Wednesday, February 21, 2007

Poetry, Schmoetry?

A couple of postings on House of Sternberg piqued my interest the other day, as often happens when I read Stewart's blog. (The Cult of Sternberg flourishes!) Stewart wrote a two-part posting titled "Poetry...Let's Talk." It was engendered by indignant comments on his remarks in a prior posting, in which he criticized contemporary poetry, likening it to prose that simply has the lines broken in the middle. In response to the angry mob, in "Part I" Stewart decided to develop meaningful observations about poetry through dialogue and analysis. He continued his discussion in "Part II."

I was going to skip reading those posts--the mere word "poetry" is enough to deflect my attention to other things. I've never been drawn to poetry per se. In college I was an English major and, in that capacity, had to read and analyze a lot of poetry. I've never read poetry for entertainment . . . even now, reading poetry feels like an "assignment." Hence, I avoid it.

However, driven by my compulsive side as well as my desire to honor another writer's oeuvre, I went ahead and read the poetry postings. They started me thinking about poetry.

I realized that despite my lack of interest in poetry, ironically I have written poems from time to time--mostly following periods of upheaval or tragedy. Considering my own impulse, plus the continuing drive many people feel to write poetry, as well as the popularity of songs, I've realized that humans have a fundamental need for poetry.

(Song lyrics are poems, as strange as that seems for some of them...I recall a hit song from my high school years, "Wild Thing" by The Troggs, which seemed to consist of the only four lines, reiterated endlessly: Wild thing / Wild thing / You make my heart sing / You make everything groovy. . . . n.b.: I just checked on Wikipedia and found I am wrong--there actually are several more verses, but all that stays in my memory are the lines I quoted.)

There are poems I like, all of them traditional verse. My favorite poem is Dover Beach by Matthew Arnold (which I first read in high school). Wistful, melancholy, existentialist, and lovely, especially the last lines:

Ah, love, let us be true
To one another! for the world, which seems
To lie before us like a land of dreams,
So various, so beautiful, so new,
Hath really neither joy, nor love, nor light,
Nor certitude, nor peace, nor help for pain;
And we are here as on a darkling plain
Swept with confused alarms of struggle and flight,
Where ignorant armies clash by night.

(To read the entire poem, which has three verses, see http://www.bartleby.com/42/705.html.)

The words in William Blake's poem The Tiger always fascinated me with their rhythm and flow, but I never really understood what it meant. I'm pretty sure it's one of the poems I had to analyze in college years ago, but the analysis is gone from memory; only the words remain. The words are mesmerizing, however, especially the first and last verse, which are the same:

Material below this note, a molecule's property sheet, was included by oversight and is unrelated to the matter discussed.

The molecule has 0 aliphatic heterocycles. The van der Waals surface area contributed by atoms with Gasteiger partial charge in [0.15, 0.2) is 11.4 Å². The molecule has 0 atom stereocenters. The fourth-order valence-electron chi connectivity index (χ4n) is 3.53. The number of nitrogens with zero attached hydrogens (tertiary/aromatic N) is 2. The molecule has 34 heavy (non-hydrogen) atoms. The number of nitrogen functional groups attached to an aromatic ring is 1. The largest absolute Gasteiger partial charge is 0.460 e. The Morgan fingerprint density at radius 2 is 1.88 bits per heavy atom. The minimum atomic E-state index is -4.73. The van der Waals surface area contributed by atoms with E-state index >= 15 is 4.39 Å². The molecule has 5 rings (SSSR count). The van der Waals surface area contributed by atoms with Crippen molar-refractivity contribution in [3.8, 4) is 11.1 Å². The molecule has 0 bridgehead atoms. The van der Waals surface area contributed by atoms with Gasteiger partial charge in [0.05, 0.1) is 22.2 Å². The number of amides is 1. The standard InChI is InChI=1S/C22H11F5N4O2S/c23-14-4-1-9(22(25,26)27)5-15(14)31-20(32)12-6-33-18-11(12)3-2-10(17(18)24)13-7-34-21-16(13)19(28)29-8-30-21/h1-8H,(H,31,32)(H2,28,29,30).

Tiger, tiger, burning bright
In the forests of the night,
What immortal hand or eye
Could frame thy fearful symmetry?

(http://www.bartleby.com/101/489.html)

Another fragment of verse that has stayed in my memory is by Byron. On searching for the lines to quote them here, I was surprised to discover they are not from a stand-alone poem--rather, they're excerpted from the ending of Byron's long poem Childe Harold's Pilgrimage:

There is a pleasure in the pathless woods,
There is a rapture on the lonely shore,

There is society where none intrudes,

By the deep Sea, and music in its roar . . . .

-- Childe Harold’s Pilgrimage, Canto iv. Stanza 178.

(http://www.gutenberg.org/dirs/etext04/chpl10h.htm)

I won't try to answer Stewart's question ("What is poetry? or at least what is it today?"). As a non-fan of most poetry, I'm not qualified to pass judgment on that. All I can say is, I know it when I hear it, and I know what I like. Most poetry I've liked is in a traditional style; it need not rhyme, but it must have a noticeable rhythm, and beautiful language that captures strong emotions and/or memorable moments.

After all this, I've realized that perhaps I should try reading some poetry from time to time. Maybe it's something I needed to grow into, and maybe I'm finally ready for it . . . .

3 comments:

Charles Gramlich said...

For me, the rhythm is a very important part. But some free verse poems have difficult rhythms that don't leap out at you at first, that you have to read several times and almost impose your own rhythm. Maybe that's weak as poetry goes, but sometimes it can be quite effective on a personal level.

Stewart Sternberg said...

I think well written poetry is wonderful. As you saw from my post though, my concern is how quickly people who would never dream about writing anything resembling prose do not think twice about throwing down their emotions on a sheet of paper and holding it up for all to read. If it is their emotions, and if they've been honest, then it must be valuable after all.

Good posting...and I think there is a need for poetry in our world. I just don't enjoy a good deal of popular contemporary poetry.

Sphinx Ink said...

Thanks, Charles and Stewart, for your comments. Stewart, I agree with you--it's ironic that people who'd never dream of trying to write prose will attempt to write poems, with no idea of what they're doing. Poetry is the most difficult writing discipline to master. On the other hand, perhaps such attempts prove people instinctively recognize that poetry expresses emotion better than other forms of writing.